Knowledge Base Fact Sheet
Mechanical Creep Testing
What is Mechanical Creep Testing in materials test? (IKB-028)
Creep testing addresses the measurement of the dimensional changes that occur with time when materials are statically loaded. Creep measurements are important for solders, polymers and adhesives where large strains can develop over time and strain rates are very temperature sensitive.
Software can be used to perform a shear creep test using shear cartridges. Although these cartridges can be used to perform elevated temperature shear testing, it is not recommended for a long period of time.
Creep testing can be performed on individual solder balls, test structures or components that are soldered or glued to a substrate. Without a defined test structure this measurement is largely comparative, but never the less provides valuable feedback on the impact of material changes.
The main parameters are the test load and end point condition.
Test Load: The load that will be applied to the shear tool during the test; active feedback ensures this load is maintained as the sample deforms.
End Point Condition: The completion of the test can be time-based or depend on sample deformation. The end point conditions are as follows:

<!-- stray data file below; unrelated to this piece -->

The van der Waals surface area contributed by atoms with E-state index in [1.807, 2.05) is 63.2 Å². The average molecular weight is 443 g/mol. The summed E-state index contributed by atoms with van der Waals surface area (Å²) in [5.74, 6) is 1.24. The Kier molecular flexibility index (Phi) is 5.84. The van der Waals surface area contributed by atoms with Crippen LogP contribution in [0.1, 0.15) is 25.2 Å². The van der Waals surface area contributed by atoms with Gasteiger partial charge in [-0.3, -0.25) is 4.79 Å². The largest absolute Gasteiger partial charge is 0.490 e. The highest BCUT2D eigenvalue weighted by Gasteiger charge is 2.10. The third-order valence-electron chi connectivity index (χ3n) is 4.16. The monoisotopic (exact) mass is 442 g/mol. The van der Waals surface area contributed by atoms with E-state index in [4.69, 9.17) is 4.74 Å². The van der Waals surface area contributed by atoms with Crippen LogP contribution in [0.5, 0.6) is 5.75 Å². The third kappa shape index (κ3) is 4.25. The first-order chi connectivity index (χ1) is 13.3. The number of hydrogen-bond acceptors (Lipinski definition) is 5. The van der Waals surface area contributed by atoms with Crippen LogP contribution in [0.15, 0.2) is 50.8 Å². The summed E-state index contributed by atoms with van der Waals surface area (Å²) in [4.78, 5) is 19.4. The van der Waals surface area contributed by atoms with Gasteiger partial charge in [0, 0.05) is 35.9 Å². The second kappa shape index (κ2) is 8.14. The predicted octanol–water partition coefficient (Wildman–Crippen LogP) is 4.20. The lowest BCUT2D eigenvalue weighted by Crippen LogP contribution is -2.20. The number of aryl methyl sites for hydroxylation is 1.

- Stop after duration: The system will hold the test load against the sample for the specified duration
- Stop after displacement: If the XY table moves the specified displacement value the test will finish
- Stop after load detection: If the load cell measurement is met, by using an internal sensor (external is also possible) the test will stop. This is measured in %.
Displacement can be measured using the stage encoder (Internal Sensor) or by an external transducer (External Sensor). If an external transducer is used it should be positioned to measure the relative movement between the tool tip and sample or work holder.
Why use elevated temperatures for creep testing?
Creep in metals is governed by thermally activated movement of dislocations. At very low temperatures, where creep does not occur, metals work-harden as increasing numbers of dislocations are blocked by other dislocations, grain boundaries and precipitates. At higher temperatures, dislocations are able to work around these barriers by climbing onto new glide planes and so the material can continue to deform.
What temperatures should I be creep testing at?
As a rule of thumb, creep is important for temperatures above half the materials absolute melting point in Kelvin. For solder, room temperature (20°C = 293K) is greater than half the melting point (188°C = 461K for 60/40 Sn/Pb). It is usual to express temperature (homologous temperature) as a fraction of the materials absolute melting point. 60/40 solder at room temperature has a homologous temperature of 0.64.
For more information on Nordson-DAGE bond and materials testing equipment for creep testing, please click HERE.
30 April 2020
IKB028 Rev. 2